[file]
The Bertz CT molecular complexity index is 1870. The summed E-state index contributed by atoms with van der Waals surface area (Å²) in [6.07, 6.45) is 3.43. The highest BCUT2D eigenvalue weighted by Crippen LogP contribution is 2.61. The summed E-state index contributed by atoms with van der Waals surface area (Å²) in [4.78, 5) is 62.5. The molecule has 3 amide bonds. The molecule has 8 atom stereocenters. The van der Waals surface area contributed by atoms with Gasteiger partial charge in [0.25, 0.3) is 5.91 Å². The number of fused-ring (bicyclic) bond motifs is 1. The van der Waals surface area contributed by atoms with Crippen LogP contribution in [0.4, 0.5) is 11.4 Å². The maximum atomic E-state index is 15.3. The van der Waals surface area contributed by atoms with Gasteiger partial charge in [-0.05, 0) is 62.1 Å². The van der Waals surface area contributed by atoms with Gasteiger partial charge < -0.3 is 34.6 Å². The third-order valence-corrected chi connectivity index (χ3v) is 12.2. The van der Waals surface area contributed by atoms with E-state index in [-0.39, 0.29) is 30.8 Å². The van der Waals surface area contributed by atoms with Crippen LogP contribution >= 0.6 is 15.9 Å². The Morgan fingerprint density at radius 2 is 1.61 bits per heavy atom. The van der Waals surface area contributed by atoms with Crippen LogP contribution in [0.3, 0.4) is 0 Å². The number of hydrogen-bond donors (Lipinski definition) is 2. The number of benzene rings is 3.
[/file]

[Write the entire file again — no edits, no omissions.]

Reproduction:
The Bertz CT molecular complexity index is 1870. The summed E-state index contributed by atoms with van der Waals surface area (Å²) in [6.07, 6.45) is 3.43. The highest BCUT2D eigenvalue weighted by Crippen LogP contribution is 2.61. The summed E-state index contributed by atoms with van der Waals surface area (Å²) in [4.78, 5) is 62.5. The molecule has 3 amide bonds. The molecule has 8 atom stereocenters. The van der Waals surface area contributed by atoms with Gasteiger partial charge in [0.25, 0.3) is 5.91 Å². The number of fused-ring (bicyclic) bond motifs is 1. The van der Waals surface area contributed by atoms with Crippen LogP contribution in [0.4, 0.5) is 11.4 Å². The maximum atomic E-state index is 15.3. The van der Waals surface area contributed by atoms with Gasteiger partial charge in [-0.05, 0) is 62.1 Å². The van der Waals surface area contributed by atoms with Gasteiger partial charge < -0.3 is 34.6 Å². The third-order valence-corrected chi connectivity index (χ3v) is 12.2. The van der Waals surface area contributed by atoms with E-state index in [-0.39, 0.29) is 30.8 Å². The van der Waals surface area contributed by atoms with Crippen LogP contribution >= 0.6 is 15.9 Å². The Morgan fingerprint density at radius 2 is 1.61 bits per heavy atom. The van der Waals surface area contributed by atoms with Crippen LogP contribution in [0.3, 0.4) is 0 Å². The number of hydrogen-bond donors (Lipinski definition) is 2. The number of benzene rings is 3.